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Rogue, I'd use this opportunity to request a psych eval at the hospital (ask for her to be seen by geriatric psychiatrist.) I would stay on their back about this because they might try to release your mom before anyone gets that order through. If these are newer behaviors for her, ask her hospitalist to check for UTI, electrolyte imbalance, drug interactions, etc because those things can also make an older person act like that.

It sounds like your mom has some dementia; in general, symptoms get worse in the evening. If your son works nights, it's just not going to be enough unless you can find a way to get a paid caregiver to stay with her.

Nursing homes are not fun (though some seem to be quite nice) -- it's not ideal but sometimes the reality is that when a loved one needs constant supervision, one person cannot possibly provide all the care they need. The risks and stresses of keeping her at home might be greater than the unpleasantness of having to put her to in a NH.

I would continue to visit or her but do not sugar coat to staff how erratic her behavior has been or your struggles caring for her. I'm sorry you are going through this -- your hearts are in the right place but things do sometimes reach a point where caring for someone at home is no longer a healthy choice for anyone.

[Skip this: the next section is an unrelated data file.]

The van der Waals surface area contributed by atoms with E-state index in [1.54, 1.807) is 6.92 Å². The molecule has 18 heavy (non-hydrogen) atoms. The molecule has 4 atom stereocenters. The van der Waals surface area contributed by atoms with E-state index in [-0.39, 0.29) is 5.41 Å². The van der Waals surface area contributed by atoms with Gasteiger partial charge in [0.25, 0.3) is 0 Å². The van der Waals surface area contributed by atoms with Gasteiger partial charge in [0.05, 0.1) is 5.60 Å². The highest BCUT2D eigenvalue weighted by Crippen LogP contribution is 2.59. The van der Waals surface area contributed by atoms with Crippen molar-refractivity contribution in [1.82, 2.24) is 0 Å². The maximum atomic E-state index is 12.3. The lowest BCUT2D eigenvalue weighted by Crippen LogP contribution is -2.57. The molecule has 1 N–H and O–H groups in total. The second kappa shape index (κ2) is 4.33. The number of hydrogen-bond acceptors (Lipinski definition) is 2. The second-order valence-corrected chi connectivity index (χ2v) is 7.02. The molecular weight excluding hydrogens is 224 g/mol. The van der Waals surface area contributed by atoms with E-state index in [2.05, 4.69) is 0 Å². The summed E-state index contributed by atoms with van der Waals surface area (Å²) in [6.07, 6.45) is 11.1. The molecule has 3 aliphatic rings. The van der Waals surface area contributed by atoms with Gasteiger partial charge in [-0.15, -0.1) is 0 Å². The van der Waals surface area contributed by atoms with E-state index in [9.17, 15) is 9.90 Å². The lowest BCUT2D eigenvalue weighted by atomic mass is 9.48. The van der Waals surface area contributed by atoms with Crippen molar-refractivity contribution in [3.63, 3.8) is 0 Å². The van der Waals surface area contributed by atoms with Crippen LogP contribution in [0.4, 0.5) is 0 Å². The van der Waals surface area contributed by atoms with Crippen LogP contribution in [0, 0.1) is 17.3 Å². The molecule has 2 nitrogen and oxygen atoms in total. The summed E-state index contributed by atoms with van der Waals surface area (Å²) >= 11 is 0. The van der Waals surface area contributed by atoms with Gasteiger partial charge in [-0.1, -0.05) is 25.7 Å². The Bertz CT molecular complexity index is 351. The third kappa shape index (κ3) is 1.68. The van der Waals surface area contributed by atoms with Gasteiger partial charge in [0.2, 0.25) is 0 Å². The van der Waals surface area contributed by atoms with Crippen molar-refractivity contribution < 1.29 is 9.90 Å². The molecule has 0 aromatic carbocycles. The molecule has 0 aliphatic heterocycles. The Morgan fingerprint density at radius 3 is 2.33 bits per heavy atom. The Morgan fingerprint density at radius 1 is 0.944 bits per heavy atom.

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Rogue, if anyone at the hospital does institute an investigation, insist that she be examined for bruises and marks that would indicate the alleged physical assault she claims. A push who falls naturally will have different marks on her body than one who is pushed - that extra force can affect her injuries.

And be sure to raise the incident of prior accusations and insist they contact the police to get the prior police report.

As an EMT, your son has enough pressure and stress w/o having to put up with aggressive behavior and false accusations against you.

Whether you want her in a facility or not, I agree with Babalou; her behavior dictates it's not prudent for family to care for her any longer. She may tolerate home caregivers, but if she doesn't, any agency hired might not want their workers in a situation in which they could be falsely accused.

Is her hostile behavior new or is this characteristic of her personality?
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Why don't you want her in anursing facility? She is clearly not able to care for herself.

Can she set uo a home care agency to sens caregivers to her home around the clock? Can she afford that?